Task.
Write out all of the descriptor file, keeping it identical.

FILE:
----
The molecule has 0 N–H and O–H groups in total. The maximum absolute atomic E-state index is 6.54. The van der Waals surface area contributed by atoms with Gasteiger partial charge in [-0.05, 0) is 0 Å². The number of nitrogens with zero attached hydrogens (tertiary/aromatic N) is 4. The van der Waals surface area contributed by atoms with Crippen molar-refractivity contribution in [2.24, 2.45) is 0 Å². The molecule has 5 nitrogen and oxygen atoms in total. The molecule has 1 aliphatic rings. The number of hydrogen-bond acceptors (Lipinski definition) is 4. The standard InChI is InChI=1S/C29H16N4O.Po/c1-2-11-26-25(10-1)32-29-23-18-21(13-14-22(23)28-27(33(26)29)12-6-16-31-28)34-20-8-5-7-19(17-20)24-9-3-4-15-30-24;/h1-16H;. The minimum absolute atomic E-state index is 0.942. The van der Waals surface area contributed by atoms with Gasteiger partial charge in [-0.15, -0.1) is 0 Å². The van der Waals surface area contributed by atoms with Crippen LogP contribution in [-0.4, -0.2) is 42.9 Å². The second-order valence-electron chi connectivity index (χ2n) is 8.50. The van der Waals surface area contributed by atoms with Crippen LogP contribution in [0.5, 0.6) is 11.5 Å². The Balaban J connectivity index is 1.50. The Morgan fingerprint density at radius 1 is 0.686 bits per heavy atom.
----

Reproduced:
The molecule has 0 N–H and O–H groups in total. The maximum absolute atomic E-state index is 6.54. The van der Waals surface area contributed by atoms with Gasteiger partial charge in [-0.05, 0) is 0 Å². The number of nitrogens with zero attached hydrogens (tertiary/aromatic N) is 4. The van der Waals surface area contributed by atoms with Crippen molar-refractivity contribution in [2.24, 2.45) is 0 Å². The molecule has 5 nitrogen and oxygen atoms in total. The molecule has 1 aliphatic rings. The number of hydrogen-bond acceptors (Lipinski definition) is 4. The standard InChI is InChI=1S/C29H16N4O.Po/c1-2-11-26-25(10-1)32-29-23-18-21(13-14-22(23)28-27(33(26)29)12-6-16-31-28)34-20-8-5-7-19(17-20)24-9-3-4-15-30-24;/h1-16H;. The minimum absolute atomic E-state index is 0.942. The van der Waals surface area contributed by atoms with Gasteiger partial charge in [-0.15, -0.1) is 0 Å². The van der Waals surface area contributed by atoms with Crippen LogP contribution in [-0.4, -0.2) is 42.9 Å². The second-order valence-electron chi connectivity index (χ2n) is 8.50. The van der Waals surface area contributed by atoms with Crippen LogP contribution in [0.5, 0.6) is 11.5 Å². The Balaban J connectivity index is 1.50. The Morgan fingerprint density at radius 1 is 0.686 bits per heavy atom.